2014 Sinquefield Cup: Round #8

2014 Sinquefield Cup
August 27th – September 7th, 2014 (St. Louis, USA)
Round #8 – Thursday, 4 September 2014
1 Caruana, F
ITA
½-½
Carlsen, M
NOR
2 Aronian, L
ARM
½-½
Vachier-Lagrave, M
FRA
3 Nakamura, H
USA
0-1
Topalov, V
BUL
Official Site

Carlsen breaks streak… holds Caruana to a draw.

Caruana held!

Caruana leaving the playing hall after being held.
Photo by Daaim Shabazz.

There will be no Fischeresque performances in the Sinquefield Cup this year. During the streak there was a question posed to Rex Sinquefield whether there would be a “Bobby Fischer” prize in the future. He only mentioned that it would be expanded possibly to eight players. However, this tournament has exceeded expectations and there will certainly be enhancements in next year’s edition.

Well… everyone was looking forward to the Caruana-Carlsen showdown to see if the Caruana’s streak would be extended and to see if Carlsen could assert his #1 and world championship standing. It appeared as if the fans would get one of these questions answered. The game went into an Accelerated Dragon and everyone was hoping for an exciting battle. Here is the annotated game by GM Alejandro Ramirez.

So it was! Carlsen held Caruana to a draw breaking the streak and finally answering ONE of the above questions. The other… Carlsen was unable to assert his authority and this may be important in later encounters as Caruana won the mini-match 1½-½.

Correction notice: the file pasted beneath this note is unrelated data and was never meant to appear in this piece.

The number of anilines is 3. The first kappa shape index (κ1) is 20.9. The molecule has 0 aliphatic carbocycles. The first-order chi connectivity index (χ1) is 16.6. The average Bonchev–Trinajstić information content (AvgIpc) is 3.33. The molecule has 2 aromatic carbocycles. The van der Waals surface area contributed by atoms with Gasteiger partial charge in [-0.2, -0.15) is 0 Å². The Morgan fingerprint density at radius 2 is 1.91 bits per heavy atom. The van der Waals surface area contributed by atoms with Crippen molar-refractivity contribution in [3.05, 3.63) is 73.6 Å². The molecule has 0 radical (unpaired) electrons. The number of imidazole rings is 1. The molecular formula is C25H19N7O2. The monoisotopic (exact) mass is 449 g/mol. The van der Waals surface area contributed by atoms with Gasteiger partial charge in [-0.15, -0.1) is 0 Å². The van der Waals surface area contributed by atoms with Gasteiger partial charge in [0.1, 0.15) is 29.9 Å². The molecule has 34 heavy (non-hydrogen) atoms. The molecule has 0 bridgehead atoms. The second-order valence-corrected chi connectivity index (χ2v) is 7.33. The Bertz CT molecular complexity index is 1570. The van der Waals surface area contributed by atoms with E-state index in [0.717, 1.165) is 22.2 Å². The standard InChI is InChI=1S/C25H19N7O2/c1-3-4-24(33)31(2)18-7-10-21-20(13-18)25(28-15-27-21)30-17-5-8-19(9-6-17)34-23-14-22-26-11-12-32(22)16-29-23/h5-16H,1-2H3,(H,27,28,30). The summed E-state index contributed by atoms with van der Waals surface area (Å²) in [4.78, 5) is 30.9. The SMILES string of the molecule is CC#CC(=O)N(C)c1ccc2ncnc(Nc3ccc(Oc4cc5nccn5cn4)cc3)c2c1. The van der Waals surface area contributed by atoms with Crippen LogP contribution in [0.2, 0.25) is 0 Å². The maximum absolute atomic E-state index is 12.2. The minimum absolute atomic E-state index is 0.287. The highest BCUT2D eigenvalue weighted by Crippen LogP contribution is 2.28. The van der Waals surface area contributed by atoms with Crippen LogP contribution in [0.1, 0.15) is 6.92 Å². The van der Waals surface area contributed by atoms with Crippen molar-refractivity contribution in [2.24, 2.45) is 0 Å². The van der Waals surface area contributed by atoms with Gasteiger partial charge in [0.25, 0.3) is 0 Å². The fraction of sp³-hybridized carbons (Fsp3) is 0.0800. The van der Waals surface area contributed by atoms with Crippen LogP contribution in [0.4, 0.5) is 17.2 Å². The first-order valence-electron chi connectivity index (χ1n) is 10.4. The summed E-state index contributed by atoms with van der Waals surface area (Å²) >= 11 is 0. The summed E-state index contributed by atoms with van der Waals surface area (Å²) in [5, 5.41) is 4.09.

Hikaru Nakamura would want to forget this tournament, for sure. After this loss against Veselin Topalov, the American #1 goes to a -4 and a look of exasperation was all over his face as he left the playing hall with his stepfather FM Sunil Weeramantry and fiance WFM Maria De Rosa. Clearly not the way one would want to defend home turf on the largest stage for chess.

Nakamura suffers a loss in his worse performance as an elite player.

GMs Varuzhan Akobian and Ian Rogers analyzing what would become a debacle for Nakamura. Photo by Daaim Shabazz.

While everyone can see that Nakamura is struggling no one seems to know why. The game went into a Berlin Defense where Nakamura played a novelty that seemed to have promise. One thing that has been noticed is that Nakamura has had problems calculating in critical positions. He missed 30.Bb2 Nd3 31.Rb1 Rg8 32.Kf3 Nxb2 33.Rxb2 Bc8! winning the crucial pawn and snatching the initiative. Topalov continued to press with active bishops and rooks eventually broken through. A devastating loss for Nakamura.

Maxime Vachier-Lagrave dodged a bullet in his game against Levon Aronian. After facing 1.Nf3 d6 2.d4 Nf6 3.Nc3 Nbd7 4.e4 e5 5.g4!? Aronian entered complications and threw 13.Nf5!? on the board and developed a nice initiative. However in a critical position, he erred with 23.Red1? and after 23…Rxh7! white lost his advantage. A three-fold repetition followed thereafter. Here Levon Aronian explained this game…

Videos by uschesschamps.com.

Standings after Round 8

1st: Fabiano Caruana, 7.5; 2nd: Magnus Carlsen, 4.5; 3rd: Veselin Topalov, 4; 4th-5th: Maxime Vachier-Lagrave, Levon Aronian, 3; 6th: Hikaru Nakamura, 2.

2 Comments

  1. Pingback: Daily Chess News Links September 6, 2014 | blog.chesscafe.com
  2. Daaim u say on this post , No one seems to know why> Have you ever seen any statistics on how many American chess players actually study American chess or do we generally just follow traditionalism and its assumed to be one and the same? its just a curious thing from an Ultramodern perspective?

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